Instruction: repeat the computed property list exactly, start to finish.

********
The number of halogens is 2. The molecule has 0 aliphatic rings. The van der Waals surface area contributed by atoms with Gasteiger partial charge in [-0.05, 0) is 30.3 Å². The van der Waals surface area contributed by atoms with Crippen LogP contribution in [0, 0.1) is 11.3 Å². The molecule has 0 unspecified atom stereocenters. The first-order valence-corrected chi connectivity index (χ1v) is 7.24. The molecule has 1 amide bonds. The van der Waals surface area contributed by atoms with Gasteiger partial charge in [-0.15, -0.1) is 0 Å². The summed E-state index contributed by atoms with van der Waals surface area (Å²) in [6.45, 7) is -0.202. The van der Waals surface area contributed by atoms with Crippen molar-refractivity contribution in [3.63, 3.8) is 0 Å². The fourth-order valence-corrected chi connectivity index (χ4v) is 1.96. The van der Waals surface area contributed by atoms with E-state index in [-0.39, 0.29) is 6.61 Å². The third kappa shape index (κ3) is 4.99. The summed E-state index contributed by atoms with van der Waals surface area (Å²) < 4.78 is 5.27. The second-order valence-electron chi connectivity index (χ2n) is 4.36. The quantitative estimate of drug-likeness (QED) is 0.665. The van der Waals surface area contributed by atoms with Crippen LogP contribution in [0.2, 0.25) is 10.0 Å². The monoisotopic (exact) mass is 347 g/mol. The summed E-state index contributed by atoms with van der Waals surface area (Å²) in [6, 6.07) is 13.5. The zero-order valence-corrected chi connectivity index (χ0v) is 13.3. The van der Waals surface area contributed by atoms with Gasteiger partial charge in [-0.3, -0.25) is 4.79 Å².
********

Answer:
The number of halogens is 2. The molecule has 0 aliphatic rings. The van der Waals surface area contributed by atoms with Gasteiger partial charge in [-0.05, 0) is 30.3 Å². The van der Waals surface area contributed by atoms with Crippen LogP contribution in [0, 0.1) is 11.3 Å². The molecule has 0 unspecified atom stereocenters. The first-order valence-corrected chi connectivity index (χ1v) is 7.24. The molecule has 1 amide bonds. The van der Waals surface area contributed by atoms with Gasteiger partial charge in [-0.15, -0.1) is 0 Å². The summed E-state index contributed by atoms with van der Waals surface area (Å²) in [6.45, 7) is -0.202. The van der Waals surface area contributed by atoms with Crippen molar-refractivity contribution in [3.63, 3.8) is 0 Å². The fourth-order valence-corrected chi connectivity index (χ4v) is 1.96. The van der Waals surface area contributed by atoms with E-state index in [-0.39, 0.29) is 6.61 Å². The third kappa shape index (κ3) is 4.99. The summed E-state index contributed by atoms with van der Waals surface area (Å²) < 4.78 is 5.27. The second-order valence-electron chi connectivity index (χ2n) is 4.36. The quantitative estimate of drug-likeness (QED) is 0.665. The van der Waals surface area contributed by atoms with Crippen LogP contribution in [0.2, 0.25) is 10.0 Å². The monoisotopic (exact) mass is 347 g/mol. The summed E-state index contributed by atoms with van der Waals surface area (Å²) in [6, 6.07) is 13.5. The zero-order valence-corrected chi connectivity index (χ0v) is 13.3. The van der Waals surface area contributed by atoms with Gasteiger partial charge in [-0.3, -0.25) is 4.79 Å².